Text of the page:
The renowned investigative journalist Seymour Hersh also revealed striking details of his findings on the aim of the $400 million budgeted US covert operations inside Iran in an article published in New Yorker in July 2008, titled ‘Preparing the battlefield'. He provided valuable information on US military preparations to strike Iran, on the total expansion of the Bush Administration's executive power, about the US recognition of Iran's overall positive role in Iraq and on the US support for the anti-Iran terrorist organizations Jondollah, PJAK and MKO. He explained how the Bush Administration's policy of “my enemy's enemy is my friend” has led the US to support the Baluchi organisation Jondollah and the MKO (Mujahideen-e-Khalq a.k.a PMOI), both of which have clear track records of terrorist activities including against the US. He reiterated that the US has been giving arms and cash to the terrorists in the MKO for years and reveals that “most of the [MKO] leaders have been taking our money and cashing it in an awful lot of bank accounts in London.” He also revealed for the first time that the US has trained MKO teams in the state of Nevada and that “they do a lot of crazy stuff inside Iran”.

As reported by Seymour Hersh, Illegal military and financial support of MKO was not limited to the Bush administration. In April 2012, Seymour Hersh reported at the New Yorker that the Joint Special Operations Command (JSOC) of the US military gave members of the Mojahedin-e Khalq (MEK) training in signals intelligence at a facility in Nevada during the Bush era. The MEK was then on the US State Department’s terrorism watch list, so the Pentagon’s deployment of this group was quite illegal.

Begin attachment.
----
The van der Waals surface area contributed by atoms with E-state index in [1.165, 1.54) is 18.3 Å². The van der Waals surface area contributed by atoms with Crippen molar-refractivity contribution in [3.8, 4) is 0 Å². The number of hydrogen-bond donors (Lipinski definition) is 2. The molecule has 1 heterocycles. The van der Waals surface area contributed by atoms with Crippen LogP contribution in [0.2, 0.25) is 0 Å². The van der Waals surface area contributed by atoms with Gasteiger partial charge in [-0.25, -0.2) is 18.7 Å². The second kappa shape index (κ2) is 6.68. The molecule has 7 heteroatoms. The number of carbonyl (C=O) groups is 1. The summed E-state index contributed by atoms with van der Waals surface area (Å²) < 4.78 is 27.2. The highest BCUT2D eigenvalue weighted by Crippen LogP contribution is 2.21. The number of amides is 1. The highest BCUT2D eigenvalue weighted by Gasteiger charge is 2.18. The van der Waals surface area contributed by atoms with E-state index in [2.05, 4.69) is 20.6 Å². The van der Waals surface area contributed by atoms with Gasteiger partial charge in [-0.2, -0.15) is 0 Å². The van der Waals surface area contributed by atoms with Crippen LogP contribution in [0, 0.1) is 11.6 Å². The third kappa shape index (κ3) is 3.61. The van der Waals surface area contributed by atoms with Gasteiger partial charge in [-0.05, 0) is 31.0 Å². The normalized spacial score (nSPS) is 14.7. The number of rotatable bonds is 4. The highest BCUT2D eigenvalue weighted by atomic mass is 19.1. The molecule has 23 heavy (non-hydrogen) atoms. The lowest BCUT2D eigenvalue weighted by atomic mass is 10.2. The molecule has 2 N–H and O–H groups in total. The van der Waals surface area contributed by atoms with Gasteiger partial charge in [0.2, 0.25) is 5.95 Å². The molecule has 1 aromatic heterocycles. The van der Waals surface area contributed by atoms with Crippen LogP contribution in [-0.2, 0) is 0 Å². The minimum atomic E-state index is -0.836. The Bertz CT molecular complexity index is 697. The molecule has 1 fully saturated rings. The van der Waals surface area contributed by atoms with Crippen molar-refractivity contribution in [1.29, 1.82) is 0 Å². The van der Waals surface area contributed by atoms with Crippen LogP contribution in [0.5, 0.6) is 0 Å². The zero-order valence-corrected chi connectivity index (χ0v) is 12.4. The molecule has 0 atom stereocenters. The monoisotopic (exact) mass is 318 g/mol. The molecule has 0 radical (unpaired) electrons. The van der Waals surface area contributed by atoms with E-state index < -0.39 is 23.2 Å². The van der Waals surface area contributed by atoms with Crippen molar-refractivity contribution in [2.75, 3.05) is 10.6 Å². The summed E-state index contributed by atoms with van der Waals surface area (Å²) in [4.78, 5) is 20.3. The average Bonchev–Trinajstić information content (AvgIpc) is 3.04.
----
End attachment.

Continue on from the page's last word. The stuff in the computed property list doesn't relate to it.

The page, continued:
Hersh revealed a trail of blatant hypocrisy on the part of the US government. The U.S. favorite terrorists are not terrorists even if they have blown up non-combatants, but national liberation groups such as Hezbollah in Lebanon are designated terrorists. The U.S. Government officials have even brandished the word “terrorism” to describe perfectly peaceful protesters and dissidents inside the US, while JSOC was flying dyed-in-the-wool terrorists to Nevada for training.

Finally, after the United States played all those games with its favorite terrorists, the Obama administration started a new game and removed MKO’s name from the list of foreign terrorist organizations. They also allowed the former terrorists to open an office in Washington. Again what didn’t matter here at all was the MKO itself. It was about politics and a leverage to pressure Iran.

With a brief review on US-MKO relations, it can be seen the MKO has always been perceived by various US governments as a tool to be used against Iran. In fact, what doesn’t really matter is the terrorist group. It is all about the United States and Iran. MKO is just a terrorist group with a black record that could only serve its Master’s wishes without any independency. The only reason the MKO continues to exist today, is that its masters believe they can still use it to pressure Iran.